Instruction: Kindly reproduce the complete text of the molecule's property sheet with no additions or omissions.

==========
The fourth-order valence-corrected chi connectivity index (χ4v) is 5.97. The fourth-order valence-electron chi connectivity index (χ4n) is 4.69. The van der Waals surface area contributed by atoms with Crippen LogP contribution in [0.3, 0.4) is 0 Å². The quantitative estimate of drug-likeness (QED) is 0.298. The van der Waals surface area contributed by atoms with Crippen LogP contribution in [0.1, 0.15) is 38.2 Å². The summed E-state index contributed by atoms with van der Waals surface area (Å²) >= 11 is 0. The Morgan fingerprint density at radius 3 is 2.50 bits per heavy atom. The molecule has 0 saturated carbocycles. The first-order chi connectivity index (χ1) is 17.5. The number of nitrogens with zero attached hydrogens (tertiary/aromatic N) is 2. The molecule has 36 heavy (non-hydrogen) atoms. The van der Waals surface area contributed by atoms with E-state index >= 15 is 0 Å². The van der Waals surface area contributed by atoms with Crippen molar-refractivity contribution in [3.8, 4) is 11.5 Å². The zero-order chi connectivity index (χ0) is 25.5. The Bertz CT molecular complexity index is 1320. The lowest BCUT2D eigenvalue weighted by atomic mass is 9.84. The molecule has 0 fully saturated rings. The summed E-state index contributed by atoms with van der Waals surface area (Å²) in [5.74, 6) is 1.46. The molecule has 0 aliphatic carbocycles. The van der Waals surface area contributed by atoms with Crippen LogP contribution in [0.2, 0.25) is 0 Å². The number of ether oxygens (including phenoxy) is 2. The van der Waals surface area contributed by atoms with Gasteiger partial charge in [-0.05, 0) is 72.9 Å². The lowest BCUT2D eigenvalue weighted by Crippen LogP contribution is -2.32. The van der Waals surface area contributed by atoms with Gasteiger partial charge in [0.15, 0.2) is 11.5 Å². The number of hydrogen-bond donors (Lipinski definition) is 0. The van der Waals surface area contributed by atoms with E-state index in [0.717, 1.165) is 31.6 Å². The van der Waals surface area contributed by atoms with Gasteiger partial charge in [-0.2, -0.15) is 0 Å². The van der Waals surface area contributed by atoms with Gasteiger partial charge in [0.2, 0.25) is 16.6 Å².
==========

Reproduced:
The fourth-order valence-corrected chi connectivity index (χ4v) is 5.97. The fourth-order valence-electron chi connectivity index (χ4n) is 4.69. The van der Waals surface area contributed by atoms with Crippen LogP contribution in [0.3, 0.4) is 0 Å². The quantitative estimate of drug-likeness (QED) is 0.298. The van der Waals surface area contributed by atoms with Crippen LogP contribution in [0.1, 0.15) is 38.2 Å². The summed E-state index contributed by atoms with van der Waals surface area (Å²) >= 11 is 0. The Morgan fingerprint density at radius 3 is 2.50 bits per heavy atom. The molecule has 0 saturated carbocycles. The first-order chi connectivity index (χ1) is 17.5. The number of nitrogens with zero attached hydrogens (tertiary/aromatic N) is 2. The molecule has 36 heavy (non-hydrogen) atoms. The van der Waals surface area contributed by atoms with E-state index >= 15 is 0 Å². The van der Waals surface area contributed by atoms with Crippen molar-refractivity contribution in [3.8, 4) is 11.5 Å². The zero-order chi connectivity index (χ0) is 25.5. The Bertz CT molecular complexity index is 1320. The lowest BCUT2D eigenvalue weighted by atomic mass is 9.84. The molecule has 0 fully saturated rings. The summed E-state index contributed by atoms with van der Waals surface area (Å²) in [5.74, 6) is 1.46. The molecule has 0 aliphatic carbocycles. The van der Waals surface area contributed by atoms with Crippen LogP contribution in [0.2, 0.25) is 0 Å². The number of ether oxygens (including phenoxy) is 2. The van der Waals surface area contributed by atoms with Gasteiger partial charge in [-0.05, 0) is 72.9 Å². The lowest BCUT2D eigenvalue weighted by Crippen LogP contribution is -2.32. The van der Waals surface area contributed by atoms with Gasteiger partial charge in [0.15, 0.2) is 11.5 Å². The number of hydrogen-bond donors (Lipinski definition) is 0. The van der Waals surface area contributed by atoms with E-state index in [0.717, 1.165) is 31.6 Å². The van der Waals surface area contributed by atoms with Gasteiger partial charge in [-0.2, -0.15) is 0 Å². The van der Waals surface area contributed by atoms with Gasteiger partial charge in [0.2, 0.25) is 16.6 Å².